Here the Real Presence is asserted matter of factly as what all Christians believe.  This by a man who was doubtless taught the Faith by people who had received the Faith from those who had heard Christ with their own ears and seen Him with their own eyes.   Something to recall on Corpus Christi.


More to explorer


    On 22nd. June we celebrate the Feast of Corpus Christi – the Body and Blood of Christ, in solemn commemoration of the institution of the Holy Eucharist. As with many of the great feats of the Church, there is a fascinating history associated with the establishment of this holy day, and has a connection to saints and miraculous events.
    God’s instrument on this occasion was a Belgian woman born in 1191 known as St. Juliana of Liege, or St. Juliana of Mt. Cornillon, – the location of an Augustinian convent where she was educated as a girl from the age of five, along with her sister Agnes, after the death of their parents. She was later accepted into the order, made her religious profession there, and eventually became the superior of the convent.
    Juliana had an ardent love for Our Lady, and also cultivated an extraordinary devotion to the Blessed Sacrament, and as she grew in her vocation, longed for a special feast in honour of the Sacrament. It is said that this desire was increased by a vision of the Church under the appearance of the full moon with a black mark across it, signifying the absence of such a feast. Juliana expressed her desire to the bishop of Liege, and the Arch-deacon of Liege who was later to become Pope Urban IV. Both men received the suggestion favourably. In 1246 the Bishop, at a synod of Bishops from the Belgian dioceses, instituted a feast in honour of the Blessed Eucharist in their own dioceses. In later years, the Arch-deacon of Liege, Jacques Pantaleon, was consecrated as Bishop of Verdun, and then on 29th. August 1261, became Pope Urban IV – three years after the death of Juliana, who, as is common with many saints, suffered persecutions from her own order and some clerics.
    Two years later, in a seemingly unrelated event, occurred one of the great Eucharistic miracles of the Church, known as the Eucharistic Miracle of Bolsena-Orvietto, and approaching in amazement the extraordinary Eucharistic Miracle of Lanciano five centuries before. In 1263 a German priest known only as Peter of Prague stopped at the place called Bolsena whilst making a pilgrimage to Rome. He was known as a pious priest, but personally found difficulty in believing that Christ was Truly and Substantially Present in the Consecrated Host. While celebrating Mass in the church of St.Christina, he had barely spoken the words of consecration, when blood started to seep from the Consecrated Host and trickle down over his hands and onto the altar cloths.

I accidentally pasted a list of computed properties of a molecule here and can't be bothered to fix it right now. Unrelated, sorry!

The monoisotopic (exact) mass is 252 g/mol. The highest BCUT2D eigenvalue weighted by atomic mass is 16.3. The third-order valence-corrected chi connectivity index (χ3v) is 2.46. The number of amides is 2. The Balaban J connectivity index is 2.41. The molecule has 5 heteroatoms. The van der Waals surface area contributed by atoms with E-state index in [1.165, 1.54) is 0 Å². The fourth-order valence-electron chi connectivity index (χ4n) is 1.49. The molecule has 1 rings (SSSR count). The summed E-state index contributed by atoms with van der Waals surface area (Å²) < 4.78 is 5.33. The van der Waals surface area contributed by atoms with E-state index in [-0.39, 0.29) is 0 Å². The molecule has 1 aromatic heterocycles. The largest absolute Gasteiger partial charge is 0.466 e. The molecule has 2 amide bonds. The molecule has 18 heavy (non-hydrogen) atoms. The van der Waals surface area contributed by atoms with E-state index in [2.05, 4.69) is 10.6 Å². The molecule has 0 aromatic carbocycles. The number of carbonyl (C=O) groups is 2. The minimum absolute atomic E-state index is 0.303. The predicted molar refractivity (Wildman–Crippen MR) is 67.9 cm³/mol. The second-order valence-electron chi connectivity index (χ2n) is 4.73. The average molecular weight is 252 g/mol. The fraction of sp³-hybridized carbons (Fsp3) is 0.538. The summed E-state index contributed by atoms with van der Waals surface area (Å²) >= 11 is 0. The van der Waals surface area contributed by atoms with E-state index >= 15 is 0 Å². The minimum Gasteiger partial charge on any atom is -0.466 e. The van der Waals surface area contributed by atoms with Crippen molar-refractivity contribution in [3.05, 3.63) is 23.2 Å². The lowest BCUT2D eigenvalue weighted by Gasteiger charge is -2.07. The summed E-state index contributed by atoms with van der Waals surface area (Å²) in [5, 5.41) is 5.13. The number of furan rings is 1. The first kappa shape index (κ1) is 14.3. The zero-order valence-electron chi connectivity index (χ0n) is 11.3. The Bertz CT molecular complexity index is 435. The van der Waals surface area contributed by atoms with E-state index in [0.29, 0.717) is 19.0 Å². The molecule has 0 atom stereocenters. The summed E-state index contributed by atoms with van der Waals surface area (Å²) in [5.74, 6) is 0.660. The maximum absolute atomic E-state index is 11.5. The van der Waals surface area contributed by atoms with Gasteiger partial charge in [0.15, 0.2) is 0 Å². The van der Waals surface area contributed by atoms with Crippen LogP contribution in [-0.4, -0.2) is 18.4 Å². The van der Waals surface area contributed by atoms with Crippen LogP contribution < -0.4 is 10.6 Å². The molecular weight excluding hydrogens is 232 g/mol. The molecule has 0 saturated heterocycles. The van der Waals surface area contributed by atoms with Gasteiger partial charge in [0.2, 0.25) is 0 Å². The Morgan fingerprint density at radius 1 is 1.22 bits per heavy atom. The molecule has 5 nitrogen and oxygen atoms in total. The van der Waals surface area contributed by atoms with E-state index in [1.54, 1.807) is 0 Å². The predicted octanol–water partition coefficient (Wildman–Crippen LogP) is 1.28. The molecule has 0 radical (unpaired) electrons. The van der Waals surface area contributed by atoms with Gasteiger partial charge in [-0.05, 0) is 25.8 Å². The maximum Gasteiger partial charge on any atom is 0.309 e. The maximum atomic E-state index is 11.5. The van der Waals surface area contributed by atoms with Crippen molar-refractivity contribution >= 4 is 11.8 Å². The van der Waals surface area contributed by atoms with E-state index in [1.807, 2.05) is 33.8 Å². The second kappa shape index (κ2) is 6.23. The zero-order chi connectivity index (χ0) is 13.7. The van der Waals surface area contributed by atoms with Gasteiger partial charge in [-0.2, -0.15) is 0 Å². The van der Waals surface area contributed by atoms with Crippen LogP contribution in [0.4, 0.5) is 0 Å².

In total confusion he at first attempted to hide the blood, but as there was such a profusion, he then interrupted the Mass and asked to be taken to the close by city of Orvietto where Pope Urban IV was residing. The Pope listened to the priest’s account, and after absolving him, ordered that the Consecrated Host along with the altar cloths bearing the stains of the Blood of Christ be transported to the Cathedral at Orvietto. Bishops and Cardinals and other dignitaries formed a procession, and with great pomp and dignity the Host and the other relics were installed in the cathedral, where the linen corporal bearing the stains of the blood are reverently enshrined and exhibited, to this day.
    Pope Urban IV was so prompted by this miracle, and at the urgings of the Bishop of Liege, commissioned St. Thomas Aquinas – who happened to be with him – to compose a Proper of the Mass and an Office in honour of the Blessed Eucharist, and one year after the miracle on August 1264 instituted by Papal Bull the Feast of Corpus Christi to be celebrated throughout the entire Chu

  2. Don the Kiwi: Great read. Good work.
    “and with great pomp and dignity” might better convey the spirit with “great Solemnity” …just a suggestion.

  3. I love this quote from Justin Martyr, Don. I was recently in one of those online conversations with an atheist who was saying that the Gospels etc. were late inventions. I’ll have to remember this quote for the next such discussion.